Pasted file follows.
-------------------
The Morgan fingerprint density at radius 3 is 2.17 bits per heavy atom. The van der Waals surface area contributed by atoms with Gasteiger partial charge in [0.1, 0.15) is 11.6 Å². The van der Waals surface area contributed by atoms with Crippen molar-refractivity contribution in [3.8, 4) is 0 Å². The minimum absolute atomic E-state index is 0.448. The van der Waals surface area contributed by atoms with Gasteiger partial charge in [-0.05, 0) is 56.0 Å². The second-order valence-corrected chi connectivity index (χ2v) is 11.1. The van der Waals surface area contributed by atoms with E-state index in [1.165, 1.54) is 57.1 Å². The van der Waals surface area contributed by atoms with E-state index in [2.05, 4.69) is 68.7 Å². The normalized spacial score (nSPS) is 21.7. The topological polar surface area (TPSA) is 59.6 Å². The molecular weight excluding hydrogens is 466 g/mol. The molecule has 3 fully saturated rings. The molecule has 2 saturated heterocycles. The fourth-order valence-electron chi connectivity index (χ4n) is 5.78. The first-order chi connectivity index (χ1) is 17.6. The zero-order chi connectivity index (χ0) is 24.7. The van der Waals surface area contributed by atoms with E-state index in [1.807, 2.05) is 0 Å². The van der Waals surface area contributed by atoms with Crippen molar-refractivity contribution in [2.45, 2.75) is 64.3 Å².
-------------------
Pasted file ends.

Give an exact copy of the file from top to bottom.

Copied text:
The Morgan fingerprint density at radius 3 is 2.17 bits per heavy atom. The van der Waals surface area contributed by atoms with Gasteiger partial charge in [0.1, 0.15) is 11.6 Å². The van der Waals surface area contributed by atoms with Crippen molar-refractivity contribution in [3.8, 4) is 0 Å². The minimum absolute atomic E-state index is 0.448. The van der Waals surface area contributed by atoms with Gasteiger partial charge in [-0.05, 0) is 56.0 Å². The second-order valence-corrected chi connectivity index (χ2v) is 11.1. The van der Waals surface area contributed by atoms with E-state index in [1.165, 1.54) is 57.1 Å². The van der Waals surface area contributed by atoms with E-state index in [2.05, 4.69) is 68.7 Å². The normalized spacial score (nSPS) is 21.7. The topological polar surface area (TPSA) is 59.6 Å². The molecular weight excluding hydrogens is 466 g/mol. The molecule has 3 fully saturated rings. The molecule has 2 saturated heterocycles. The fourth-order valence-electron chi connectivity index (χ4n) is 5.78. The first-order chi connectivity index (χ1) is 17.6. The zero-order chi connectivity index (χ0) is 24.7. The van der Waals surface area contributed by atoms with E-state index in [1.807, 2.05) is 0 Å². The van der Waals surface area contributed by atoms with Crippen molar-refractivity contribution in [2.45, 2.75) is 64.3 Å².